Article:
At first glance, Ni no Kuni appears to be every JRPG fan's dream: an epic story, gorgeous graphics and art style, fully orchestrated music, and lots of ways to customize battles. But after the first few hours, the game's charm and wonder wears off and you're left with a frustrating adventure that seems to drag on for far too long. What should've been a strong game of the year candidate ends up becoming distantly average and can only be recommended to JRPG fans.

                The highest accomplishment the game has derives from its visuals, as it's easily one of the best looking games of this generation. Being only the second game the famed Studio Ghibli has ever lent their creative talents to, their top-notch art design and animation helps the title have all the charm of any movie they've made. This becomes especially evident during cutscenes, whether using in-game graphics or hand-drawn, that help motivate players to continue the story. Towns and other areas of the world feel very much alive thanks to the game's equally compelling sound design and an excellent fully orchestrated musical score.

                However, those high points start to give way to many frustrating mechanics. Exploration, a key element in any JRPG, plays a much smaller role in this game, as you're always pointed in the direction you need to go in order to progress the story. Along the way, you frequently encounter new areas that have sudden difficulty spikes, requiring a good amount of grinding to level up characters and earn money for better equipment. There are side missions that can help alleviate the stress during these times, but a majority of them are very similar to each other and follow the typical "fetch quest" formula. Players may also take on bounty hunts that can be quite enjoyable and offer a suitable challenge and reward, but these are much fewer in number than the side missions.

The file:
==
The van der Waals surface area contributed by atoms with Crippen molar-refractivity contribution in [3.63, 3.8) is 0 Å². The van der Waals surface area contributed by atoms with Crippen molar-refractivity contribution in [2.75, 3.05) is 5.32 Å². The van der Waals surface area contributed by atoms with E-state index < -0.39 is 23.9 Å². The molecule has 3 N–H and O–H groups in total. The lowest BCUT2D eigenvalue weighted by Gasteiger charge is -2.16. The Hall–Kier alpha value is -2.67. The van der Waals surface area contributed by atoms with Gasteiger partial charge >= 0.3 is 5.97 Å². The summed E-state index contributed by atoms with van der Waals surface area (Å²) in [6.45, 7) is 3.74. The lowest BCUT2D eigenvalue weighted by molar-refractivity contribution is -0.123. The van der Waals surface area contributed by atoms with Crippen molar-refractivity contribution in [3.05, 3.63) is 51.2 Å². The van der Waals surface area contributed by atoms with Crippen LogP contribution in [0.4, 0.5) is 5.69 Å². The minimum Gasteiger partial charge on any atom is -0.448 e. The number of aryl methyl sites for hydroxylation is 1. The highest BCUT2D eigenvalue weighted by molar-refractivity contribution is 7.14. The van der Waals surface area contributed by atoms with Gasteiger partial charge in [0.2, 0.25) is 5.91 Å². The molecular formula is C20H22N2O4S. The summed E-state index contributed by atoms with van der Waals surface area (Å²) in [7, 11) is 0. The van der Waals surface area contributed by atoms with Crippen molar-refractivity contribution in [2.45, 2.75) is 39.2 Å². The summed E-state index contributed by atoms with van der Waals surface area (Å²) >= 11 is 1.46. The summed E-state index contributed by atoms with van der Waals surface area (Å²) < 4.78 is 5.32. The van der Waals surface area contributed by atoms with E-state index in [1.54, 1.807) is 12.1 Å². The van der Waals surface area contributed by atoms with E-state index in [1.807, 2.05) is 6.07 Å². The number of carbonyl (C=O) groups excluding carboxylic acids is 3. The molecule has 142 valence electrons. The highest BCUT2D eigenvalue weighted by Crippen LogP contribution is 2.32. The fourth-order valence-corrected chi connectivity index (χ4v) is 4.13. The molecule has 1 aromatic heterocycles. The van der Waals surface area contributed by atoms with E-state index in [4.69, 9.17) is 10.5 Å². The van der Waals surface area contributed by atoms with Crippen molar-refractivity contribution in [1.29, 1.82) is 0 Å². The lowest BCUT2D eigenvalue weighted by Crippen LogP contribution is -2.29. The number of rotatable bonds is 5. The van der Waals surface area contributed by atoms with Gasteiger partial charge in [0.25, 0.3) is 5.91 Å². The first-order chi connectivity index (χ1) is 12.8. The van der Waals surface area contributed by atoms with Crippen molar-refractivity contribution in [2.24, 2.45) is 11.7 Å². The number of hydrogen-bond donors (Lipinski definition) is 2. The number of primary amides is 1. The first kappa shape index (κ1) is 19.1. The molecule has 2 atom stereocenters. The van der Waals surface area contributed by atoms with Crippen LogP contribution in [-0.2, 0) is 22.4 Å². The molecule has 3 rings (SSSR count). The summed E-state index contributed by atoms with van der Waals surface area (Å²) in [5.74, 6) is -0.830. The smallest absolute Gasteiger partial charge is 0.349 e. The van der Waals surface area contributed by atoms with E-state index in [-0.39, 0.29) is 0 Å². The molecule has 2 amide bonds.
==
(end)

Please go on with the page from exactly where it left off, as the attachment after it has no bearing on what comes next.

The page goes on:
Whereas the battle systems of other JRPGs tend to be one of their high points, Ni no Kuni's end up feeling like a bothersome chore. You control only one character at a time and the others are handled by the AI. Each character can then have a captured familiar/monster fight in their place. You do have some customization options over how your AI partners fight, but you can only change these during the middle of battles. But no matter what your instructions are, it always feels like the AI will just do whatever it wants.

                During battles, you can move around to avoid some attacks, but using any magic or items forces your character to pause briefly and open them up to damage. This happens not only to you when you perform the action to help another player, but to the character receiving the help as well. There are also far too many attacks that cause cinematics, making battles last way longer than they need to be. On top of that, those cinematics randomly interrupt whatever magic your character was trying to cast, turning the time you spent trying to cast it into a waste and further prolongs battles. You typically only cast offensive spells during boss battles and bounty hunts, though, as almost all other battles can be won simply by spamming physical attacks.

                It's obvious from the start that a lot of thought went into the presentation of the game, but a lot of the main gameplay mechanics feel like they ended up being an afterthought to the developers. Hopefully this will not deter Studio Ghibli from contributing to future titles, as the game shows that they can help immerse players in the stunningly gorgeous worlds that they create. JRPG and Studio Ghibli fans will find some enjoyment in Ni no Kuni, but it's hard to recommend it for anyone else.